By Matt Smith and Jason Morris
The court-martial of U.S. Army Maj. Nidal Hasan began Tuesady morning at Fort Hood, Texas. Hasan is accused of opening fire on his fellow soldiers at Fort Hood in 2009, killing 13 people and wounding dozens more.
Hasan, an Army psychiatrist, is charged with 13 counts of premeditated murder and 32 counts of attempted murder. Prosecutors hope to show that the devout Muslim had undergone a "progressive radicalization," giving presentations in defense of suicide bombings and about soldiers conflicted between military service and their religion when such conflicts result in crime.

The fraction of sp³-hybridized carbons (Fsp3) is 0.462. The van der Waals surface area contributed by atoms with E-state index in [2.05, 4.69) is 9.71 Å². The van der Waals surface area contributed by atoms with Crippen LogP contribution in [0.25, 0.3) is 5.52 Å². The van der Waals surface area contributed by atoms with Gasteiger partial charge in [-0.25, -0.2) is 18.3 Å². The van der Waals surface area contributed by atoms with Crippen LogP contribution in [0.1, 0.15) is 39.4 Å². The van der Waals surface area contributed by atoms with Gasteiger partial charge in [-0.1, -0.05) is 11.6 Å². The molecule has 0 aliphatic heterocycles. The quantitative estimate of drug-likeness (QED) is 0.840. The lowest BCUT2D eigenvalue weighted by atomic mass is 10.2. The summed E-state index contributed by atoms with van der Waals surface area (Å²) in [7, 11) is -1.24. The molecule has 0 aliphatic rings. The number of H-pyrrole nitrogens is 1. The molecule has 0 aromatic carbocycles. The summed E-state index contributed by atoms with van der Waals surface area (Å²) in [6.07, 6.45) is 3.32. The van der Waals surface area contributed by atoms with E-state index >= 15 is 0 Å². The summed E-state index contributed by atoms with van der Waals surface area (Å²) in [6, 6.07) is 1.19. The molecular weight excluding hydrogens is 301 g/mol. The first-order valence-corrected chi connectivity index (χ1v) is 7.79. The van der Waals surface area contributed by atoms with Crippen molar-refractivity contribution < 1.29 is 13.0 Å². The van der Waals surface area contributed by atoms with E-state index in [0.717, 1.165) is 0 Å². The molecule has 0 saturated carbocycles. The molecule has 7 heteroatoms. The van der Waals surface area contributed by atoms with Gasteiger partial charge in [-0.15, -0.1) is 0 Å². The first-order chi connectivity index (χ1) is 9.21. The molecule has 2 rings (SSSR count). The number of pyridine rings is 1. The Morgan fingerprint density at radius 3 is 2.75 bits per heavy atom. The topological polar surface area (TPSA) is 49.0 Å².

A military judge ruled last week that the prosecution can introduce evidence of Hasan's Internet searches on jihad and the Taliban in the days and hours before the rampage, but has deferred a ruling on whether they can introduce other materials.
Hasan will represent himself in his court-martial. He told the judge, Col. Tara Osborn, that he plans to call two witnesses during the proceedings.